By Nick Snow
STILLWATER, Okla. —
Clay Stephens has always been a small-town sort of guy. He grew up in a small town and began his career coaching at places like Hennessey before spending the past 12 years guiding Frontier’s girls basketball team to three state championships.
Now Stephens and his three state championships will be coming to the big city of Stillwater as the new coach for the Lady Pioneers.
“We think we hit a home run with it,” Stillwater athletic director Tucker Barnard said. “He’s a great, great basketball coach. I’ve just met him, but by all accounts he’s a good man. He’s had success everywhere he’s been — three state championships at Frontier and was runner-up with two state tournament appearances at Hennessey. We’re very, very fortunate and very, very happy. We had a lot of applicants for this job and it took a lot of work just to narrow the list down. We talked to some really good people, but man, do we feel like we came out with a winner.”
Stephens will take over for Carl Treat, who resigned last month for undisclosed reasons. Treat’s squad was 13-10 during a campaign marred by injuries in his final season as Stillwater’s coach.
“Coach Treat has done a good job here for several years,” Barnard said. “I know that’s hard for everybody and it was hard for him to make that decision, but it was just something he felt like it was time for.
“A lot of our girls were really upset about coach Treat’s departure, as they should be. That’s the guy they looked to for several years and has been their leader. That’s hard for them to deal with.”
Stephens, on the other hand, comes in fresh off a state quarterfinal berth at Frontier with a 23-6. Now he’s hoping to work similar magic for a Pioneer squad that’s had its ups and downs.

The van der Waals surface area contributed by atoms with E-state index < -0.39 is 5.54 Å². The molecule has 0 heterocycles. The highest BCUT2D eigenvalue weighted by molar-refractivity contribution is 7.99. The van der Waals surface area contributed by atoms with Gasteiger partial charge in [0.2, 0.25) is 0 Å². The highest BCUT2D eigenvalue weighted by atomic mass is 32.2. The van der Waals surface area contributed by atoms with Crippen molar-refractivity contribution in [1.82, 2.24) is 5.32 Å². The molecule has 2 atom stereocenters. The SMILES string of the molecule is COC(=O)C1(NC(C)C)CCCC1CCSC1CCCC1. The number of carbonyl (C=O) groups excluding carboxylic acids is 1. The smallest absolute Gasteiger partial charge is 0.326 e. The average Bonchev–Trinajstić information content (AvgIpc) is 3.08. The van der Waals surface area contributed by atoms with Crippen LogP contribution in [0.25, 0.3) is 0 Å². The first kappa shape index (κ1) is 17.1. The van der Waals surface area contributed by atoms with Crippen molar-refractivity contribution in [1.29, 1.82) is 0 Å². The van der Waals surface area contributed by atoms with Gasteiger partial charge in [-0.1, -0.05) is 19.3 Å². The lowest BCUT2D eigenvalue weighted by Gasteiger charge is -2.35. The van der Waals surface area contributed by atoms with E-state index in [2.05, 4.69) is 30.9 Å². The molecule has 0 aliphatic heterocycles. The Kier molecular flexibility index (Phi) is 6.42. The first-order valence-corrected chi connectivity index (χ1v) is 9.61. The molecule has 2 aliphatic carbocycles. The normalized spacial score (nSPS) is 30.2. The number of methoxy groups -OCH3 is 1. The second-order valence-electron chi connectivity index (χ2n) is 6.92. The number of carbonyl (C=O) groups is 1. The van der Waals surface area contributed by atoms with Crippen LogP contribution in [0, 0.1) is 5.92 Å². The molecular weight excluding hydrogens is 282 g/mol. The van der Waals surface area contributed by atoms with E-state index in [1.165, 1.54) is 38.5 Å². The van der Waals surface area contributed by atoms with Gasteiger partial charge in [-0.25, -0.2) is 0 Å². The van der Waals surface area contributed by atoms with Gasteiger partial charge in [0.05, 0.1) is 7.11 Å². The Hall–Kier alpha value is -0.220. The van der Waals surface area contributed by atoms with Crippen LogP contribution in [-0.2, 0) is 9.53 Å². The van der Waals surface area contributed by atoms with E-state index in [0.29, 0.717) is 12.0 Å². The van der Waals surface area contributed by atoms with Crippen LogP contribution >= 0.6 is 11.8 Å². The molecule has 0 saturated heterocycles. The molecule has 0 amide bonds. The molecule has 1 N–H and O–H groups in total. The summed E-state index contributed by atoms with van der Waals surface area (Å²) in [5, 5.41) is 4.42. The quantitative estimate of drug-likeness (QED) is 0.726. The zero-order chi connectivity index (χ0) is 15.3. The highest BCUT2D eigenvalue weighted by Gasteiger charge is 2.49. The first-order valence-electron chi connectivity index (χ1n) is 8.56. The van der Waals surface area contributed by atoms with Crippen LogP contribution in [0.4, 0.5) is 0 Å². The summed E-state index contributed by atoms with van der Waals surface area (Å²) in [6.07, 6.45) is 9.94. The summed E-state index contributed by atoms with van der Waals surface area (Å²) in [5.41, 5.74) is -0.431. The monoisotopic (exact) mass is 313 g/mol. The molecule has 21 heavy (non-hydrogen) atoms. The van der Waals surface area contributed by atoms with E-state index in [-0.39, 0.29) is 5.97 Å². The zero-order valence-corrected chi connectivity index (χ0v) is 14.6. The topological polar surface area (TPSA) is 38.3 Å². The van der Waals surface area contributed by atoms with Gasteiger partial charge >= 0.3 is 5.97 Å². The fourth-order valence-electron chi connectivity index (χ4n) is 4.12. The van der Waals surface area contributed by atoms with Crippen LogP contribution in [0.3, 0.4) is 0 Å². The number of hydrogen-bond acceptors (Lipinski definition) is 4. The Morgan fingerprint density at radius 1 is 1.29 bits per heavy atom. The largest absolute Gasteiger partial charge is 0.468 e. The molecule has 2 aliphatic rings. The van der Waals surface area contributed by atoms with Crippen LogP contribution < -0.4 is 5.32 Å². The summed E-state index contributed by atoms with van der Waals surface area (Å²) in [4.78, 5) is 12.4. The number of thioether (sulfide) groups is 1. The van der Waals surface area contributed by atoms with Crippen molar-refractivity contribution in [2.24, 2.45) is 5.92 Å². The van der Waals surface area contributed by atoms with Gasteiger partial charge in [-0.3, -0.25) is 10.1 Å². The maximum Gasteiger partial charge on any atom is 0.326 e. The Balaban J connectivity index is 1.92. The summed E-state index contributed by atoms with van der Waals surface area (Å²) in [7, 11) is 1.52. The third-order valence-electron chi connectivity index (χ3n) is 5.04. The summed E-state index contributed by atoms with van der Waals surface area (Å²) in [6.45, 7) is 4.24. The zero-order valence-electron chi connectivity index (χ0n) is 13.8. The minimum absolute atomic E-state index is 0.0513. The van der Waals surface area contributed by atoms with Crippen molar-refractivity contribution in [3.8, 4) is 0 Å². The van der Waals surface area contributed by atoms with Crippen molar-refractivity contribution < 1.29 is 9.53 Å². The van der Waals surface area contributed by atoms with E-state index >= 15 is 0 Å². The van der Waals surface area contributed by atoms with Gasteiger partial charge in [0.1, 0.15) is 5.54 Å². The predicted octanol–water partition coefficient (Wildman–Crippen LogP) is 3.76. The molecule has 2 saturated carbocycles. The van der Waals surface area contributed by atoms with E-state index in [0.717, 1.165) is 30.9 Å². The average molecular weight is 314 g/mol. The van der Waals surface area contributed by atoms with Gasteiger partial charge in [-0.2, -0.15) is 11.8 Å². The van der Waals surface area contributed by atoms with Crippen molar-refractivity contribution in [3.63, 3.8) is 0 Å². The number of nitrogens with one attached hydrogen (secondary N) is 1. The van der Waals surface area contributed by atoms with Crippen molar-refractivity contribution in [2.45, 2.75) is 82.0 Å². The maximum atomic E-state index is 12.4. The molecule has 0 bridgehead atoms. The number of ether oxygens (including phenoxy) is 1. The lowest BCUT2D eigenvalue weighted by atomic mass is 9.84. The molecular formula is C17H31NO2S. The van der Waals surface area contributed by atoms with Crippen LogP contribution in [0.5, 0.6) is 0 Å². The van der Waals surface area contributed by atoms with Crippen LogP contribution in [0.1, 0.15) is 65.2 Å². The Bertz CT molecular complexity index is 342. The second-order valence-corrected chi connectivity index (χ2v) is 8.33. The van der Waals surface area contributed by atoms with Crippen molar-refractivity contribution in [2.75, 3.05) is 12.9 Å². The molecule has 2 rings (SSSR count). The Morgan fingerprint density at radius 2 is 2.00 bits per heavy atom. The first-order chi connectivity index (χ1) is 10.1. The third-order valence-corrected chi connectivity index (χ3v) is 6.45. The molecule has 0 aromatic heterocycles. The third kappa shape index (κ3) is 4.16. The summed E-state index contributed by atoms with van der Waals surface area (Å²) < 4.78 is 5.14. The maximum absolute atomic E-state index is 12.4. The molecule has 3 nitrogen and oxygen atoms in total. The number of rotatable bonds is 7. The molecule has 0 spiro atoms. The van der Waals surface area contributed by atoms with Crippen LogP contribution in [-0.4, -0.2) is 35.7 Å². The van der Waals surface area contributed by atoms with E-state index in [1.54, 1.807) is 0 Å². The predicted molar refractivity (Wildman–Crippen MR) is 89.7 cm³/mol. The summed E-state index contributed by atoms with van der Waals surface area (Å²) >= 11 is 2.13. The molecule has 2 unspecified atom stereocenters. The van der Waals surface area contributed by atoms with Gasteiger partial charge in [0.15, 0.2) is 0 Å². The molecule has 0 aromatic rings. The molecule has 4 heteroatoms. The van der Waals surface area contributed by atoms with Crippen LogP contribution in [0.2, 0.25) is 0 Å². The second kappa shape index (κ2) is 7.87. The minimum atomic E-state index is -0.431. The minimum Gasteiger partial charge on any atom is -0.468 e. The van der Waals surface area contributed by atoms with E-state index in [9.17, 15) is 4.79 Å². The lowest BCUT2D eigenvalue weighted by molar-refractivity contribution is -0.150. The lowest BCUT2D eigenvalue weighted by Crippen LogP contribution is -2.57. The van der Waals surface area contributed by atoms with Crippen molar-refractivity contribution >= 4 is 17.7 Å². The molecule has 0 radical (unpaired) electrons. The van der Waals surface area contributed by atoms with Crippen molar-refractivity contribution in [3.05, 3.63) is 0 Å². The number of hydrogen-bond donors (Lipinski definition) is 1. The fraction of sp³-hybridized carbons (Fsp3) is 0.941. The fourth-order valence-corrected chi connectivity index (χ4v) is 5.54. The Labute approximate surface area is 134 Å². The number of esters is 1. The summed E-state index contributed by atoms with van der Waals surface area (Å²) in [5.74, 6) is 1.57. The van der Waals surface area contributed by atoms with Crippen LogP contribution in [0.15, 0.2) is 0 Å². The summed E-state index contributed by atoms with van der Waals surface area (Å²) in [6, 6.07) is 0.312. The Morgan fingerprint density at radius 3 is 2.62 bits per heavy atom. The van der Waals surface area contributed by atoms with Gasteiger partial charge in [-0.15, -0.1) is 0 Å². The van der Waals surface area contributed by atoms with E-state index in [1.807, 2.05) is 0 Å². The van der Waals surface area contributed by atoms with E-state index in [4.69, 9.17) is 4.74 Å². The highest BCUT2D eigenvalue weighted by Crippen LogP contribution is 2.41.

“I’m very excited,” Stephens said. “I don’t really know that much about the girls there, but we’re pretty close to Stillwater so I kind of keep up with it a bit. I’m excited about it. I think it could be good.
“My expectations every year are the same — we need to make it to the state tournament,” Stephens said. “Now in Stillwater, is that realistic? I would hope so. I don’t know, but that’s my expectation going in. Are we going to win every game? Probably not. But we need to start out and kind of build toward the end and playoffs. Hopefully we’ll be peaking at the right time and play well in the playoffs and have a little success there.”
If it’s one person that can get Stillwater on the right track its Stephens.
“When you have somebody who has experienced that kind of success, he can lead the girls through it,” Barnard said. “He knows what to expect before it happens. He knows some of the pitfalls that come with success. I think he’s going to know some of the obstacles and how to avoid some of those obstacles. It’s just a great opportunity for our girls.”
To get there, Stephens said he will implement his own system — the same system that led Frontier to a state championship two years ago.
“Our success (at Frontier) is based on the fact that we had some pretty good players — and we’ve been fortunate to have some good players — but we also have a system and I think it works,” Stephens said. “Hopefully, I can implement our system and get the girls to buy in to our system. If we have a little talent, then we can try to duplicate what we’ve done here. I’m not saying that we’re going to be able to do that because Stillwater is in Class 6A and that’s a different competition, but we’re going to give it a shot.”